CHRO of Salient CRGT Kay Curling and Human Resources expert Aggie Hassan spoke with the WashingtonExec Strategic Human Capital Council on the topic of the 4 generations that comprise today’s workforce and how generational differences in communication, learning, and motivation should be addressed by every organization.
Curling and Hassan began their discussion by giving broad profiles of how an individual born within each generation may conduct his or herself professionally. They also explained how each of these generations are shaped by the major events or inventions of their time.
The first and least discussed generation, the Silent Generation, are in large part shaped by the Great Depression. Curling and Hassan described them as hard workers, loyal to their companies, and frugal. The second generation discussed, the Baby Boomers, are shaped by such events as Watergate and the Vietnam War. They are considered to be team-oriented, highly driven, and competitive. The Baby Boomers also fit the “workaholic” stereotype and enjoy formal recognition for professional success.
The third generation, Generation X, is the generation that is and will continue to move into leadership positions this decade. Generation X was privy to the AIDS crisis and the Challenger explosion. Curling and Hassan described X’ers as more casual, independent, technologically inclined, and focused on immediate rewards.
The last generation, the Millennials, are the generation that we see entering into the workforce today. The Millennials, shaped by such events the rapid advance of technology and terrorism, are described as goal-oriented, impatient, highly educated and organized multitaskers. Millennials are also more focused on “career moving” rather than climbing the “career ladder”, unlike the Baby Boomer generation.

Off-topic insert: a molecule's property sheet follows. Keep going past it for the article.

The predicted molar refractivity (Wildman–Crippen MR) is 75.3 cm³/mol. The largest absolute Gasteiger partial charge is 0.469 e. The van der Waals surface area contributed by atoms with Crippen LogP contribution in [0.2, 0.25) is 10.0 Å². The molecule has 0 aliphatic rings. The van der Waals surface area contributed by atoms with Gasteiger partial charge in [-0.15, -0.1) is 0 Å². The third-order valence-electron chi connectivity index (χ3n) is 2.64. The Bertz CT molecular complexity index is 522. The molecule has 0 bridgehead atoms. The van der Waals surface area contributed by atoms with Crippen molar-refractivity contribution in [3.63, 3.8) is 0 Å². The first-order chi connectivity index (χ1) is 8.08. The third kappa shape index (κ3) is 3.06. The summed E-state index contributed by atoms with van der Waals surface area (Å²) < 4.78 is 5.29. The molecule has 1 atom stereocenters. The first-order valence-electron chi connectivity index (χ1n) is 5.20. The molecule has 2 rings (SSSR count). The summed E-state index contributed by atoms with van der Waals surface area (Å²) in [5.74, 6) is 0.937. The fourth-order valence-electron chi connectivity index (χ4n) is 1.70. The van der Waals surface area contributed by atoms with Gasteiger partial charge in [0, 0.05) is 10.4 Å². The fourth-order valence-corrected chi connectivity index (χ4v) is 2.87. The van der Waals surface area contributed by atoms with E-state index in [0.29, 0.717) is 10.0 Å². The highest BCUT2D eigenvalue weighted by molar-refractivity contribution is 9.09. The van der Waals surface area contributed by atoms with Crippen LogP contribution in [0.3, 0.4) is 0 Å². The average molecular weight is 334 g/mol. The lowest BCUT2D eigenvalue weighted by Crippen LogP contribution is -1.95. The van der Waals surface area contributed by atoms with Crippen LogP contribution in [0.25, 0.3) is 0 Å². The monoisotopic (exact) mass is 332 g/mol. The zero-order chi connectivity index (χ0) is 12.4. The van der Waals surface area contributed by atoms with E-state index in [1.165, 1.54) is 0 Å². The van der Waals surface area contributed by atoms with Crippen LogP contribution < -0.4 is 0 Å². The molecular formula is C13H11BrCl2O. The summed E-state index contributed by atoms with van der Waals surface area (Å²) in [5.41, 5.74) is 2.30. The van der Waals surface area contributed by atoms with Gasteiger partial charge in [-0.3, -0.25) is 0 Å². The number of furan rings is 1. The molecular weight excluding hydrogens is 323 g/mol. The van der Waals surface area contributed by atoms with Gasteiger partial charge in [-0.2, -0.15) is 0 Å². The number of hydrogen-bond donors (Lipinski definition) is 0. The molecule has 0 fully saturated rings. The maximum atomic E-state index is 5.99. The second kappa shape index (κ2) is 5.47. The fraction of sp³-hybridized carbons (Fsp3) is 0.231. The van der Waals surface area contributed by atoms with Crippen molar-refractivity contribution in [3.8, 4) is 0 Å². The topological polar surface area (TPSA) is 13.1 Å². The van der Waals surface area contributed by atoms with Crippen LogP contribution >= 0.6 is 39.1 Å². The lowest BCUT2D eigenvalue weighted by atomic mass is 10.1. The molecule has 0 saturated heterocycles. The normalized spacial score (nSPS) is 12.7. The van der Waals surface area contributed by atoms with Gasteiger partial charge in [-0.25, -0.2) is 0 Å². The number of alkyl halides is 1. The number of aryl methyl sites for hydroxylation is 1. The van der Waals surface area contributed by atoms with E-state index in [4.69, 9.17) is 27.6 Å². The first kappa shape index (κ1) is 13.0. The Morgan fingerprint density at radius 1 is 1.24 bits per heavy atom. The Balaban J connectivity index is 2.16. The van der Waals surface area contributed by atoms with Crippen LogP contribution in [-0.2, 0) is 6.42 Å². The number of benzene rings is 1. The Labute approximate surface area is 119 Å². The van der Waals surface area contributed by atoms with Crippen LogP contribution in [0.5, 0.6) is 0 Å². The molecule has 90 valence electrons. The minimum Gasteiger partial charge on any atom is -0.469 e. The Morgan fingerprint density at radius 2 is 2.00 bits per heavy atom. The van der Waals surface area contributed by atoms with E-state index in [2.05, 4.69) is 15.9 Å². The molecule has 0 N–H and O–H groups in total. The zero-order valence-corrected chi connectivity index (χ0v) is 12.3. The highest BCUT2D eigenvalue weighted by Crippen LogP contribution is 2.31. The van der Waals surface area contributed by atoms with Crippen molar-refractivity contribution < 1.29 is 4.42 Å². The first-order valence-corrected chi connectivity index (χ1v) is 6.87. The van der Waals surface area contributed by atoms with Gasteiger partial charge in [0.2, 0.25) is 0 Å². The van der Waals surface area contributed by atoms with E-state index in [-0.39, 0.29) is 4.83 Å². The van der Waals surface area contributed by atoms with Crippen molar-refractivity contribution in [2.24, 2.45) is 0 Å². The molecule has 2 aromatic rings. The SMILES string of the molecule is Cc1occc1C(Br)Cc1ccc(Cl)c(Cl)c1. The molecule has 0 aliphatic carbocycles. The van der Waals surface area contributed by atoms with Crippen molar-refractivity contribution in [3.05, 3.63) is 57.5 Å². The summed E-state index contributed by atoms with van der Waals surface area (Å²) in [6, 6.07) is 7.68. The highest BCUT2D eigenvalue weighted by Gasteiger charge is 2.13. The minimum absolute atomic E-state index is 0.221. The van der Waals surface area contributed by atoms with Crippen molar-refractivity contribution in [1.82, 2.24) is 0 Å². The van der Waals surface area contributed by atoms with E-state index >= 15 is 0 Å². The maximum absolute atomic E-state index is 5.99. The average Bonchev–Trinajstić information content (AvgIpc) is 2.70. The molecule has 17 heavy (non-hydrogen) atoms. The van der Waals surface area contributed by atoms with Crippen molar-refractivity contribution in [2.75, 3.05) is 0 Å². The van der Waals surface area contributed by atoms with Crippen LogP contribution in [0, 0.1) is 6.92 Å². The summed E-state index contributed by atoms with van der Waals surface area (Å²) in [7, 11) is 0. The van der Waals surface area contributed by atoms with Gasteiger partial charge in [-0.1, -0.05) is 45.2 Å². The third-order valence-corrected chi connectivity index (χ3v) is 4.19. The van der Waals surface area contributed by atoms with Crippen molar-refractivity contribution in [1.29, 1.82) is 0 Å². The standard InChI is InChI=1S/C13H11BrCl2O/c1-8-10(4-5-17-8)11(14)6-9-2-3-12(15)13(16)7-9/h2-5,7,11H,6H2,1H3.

Curling and Hassan explained that in order for the generations to work smoothly together, it is important for professionals to learn to check their generational biases. One example given was Boomers and X’ers not understanding why Millennials chose to work on a variety of tasks all at once.
“Don’t worry if Millennials are Facebooking and listening to music while working. All that matters is if their product is timely and good quality,” said Kay Curling, Strategic Human Capital Council Founding Chairperson. This is the world they have grown up in. They were successful in their education to this point. Now it’s time to engage them in learning about their careers and the business without constraining them by our own biases. Focus on the performance. That’s what matters,” said Kay Curling, Founding Chairperson of the WashingtonExec Strategic Human Capital Council.
The Council is led by Chairperson Steve Woolwine, Senior Vice President of Human Resources at AECOM. Each participating government contracting company sponsors a human resource executive and nominates one critical talent individual for this WashingtonExec Council. This one-of-a-kind group allows the VP of HR the opportunity to help develop the next generation of HR leadership while building their respective professional networks.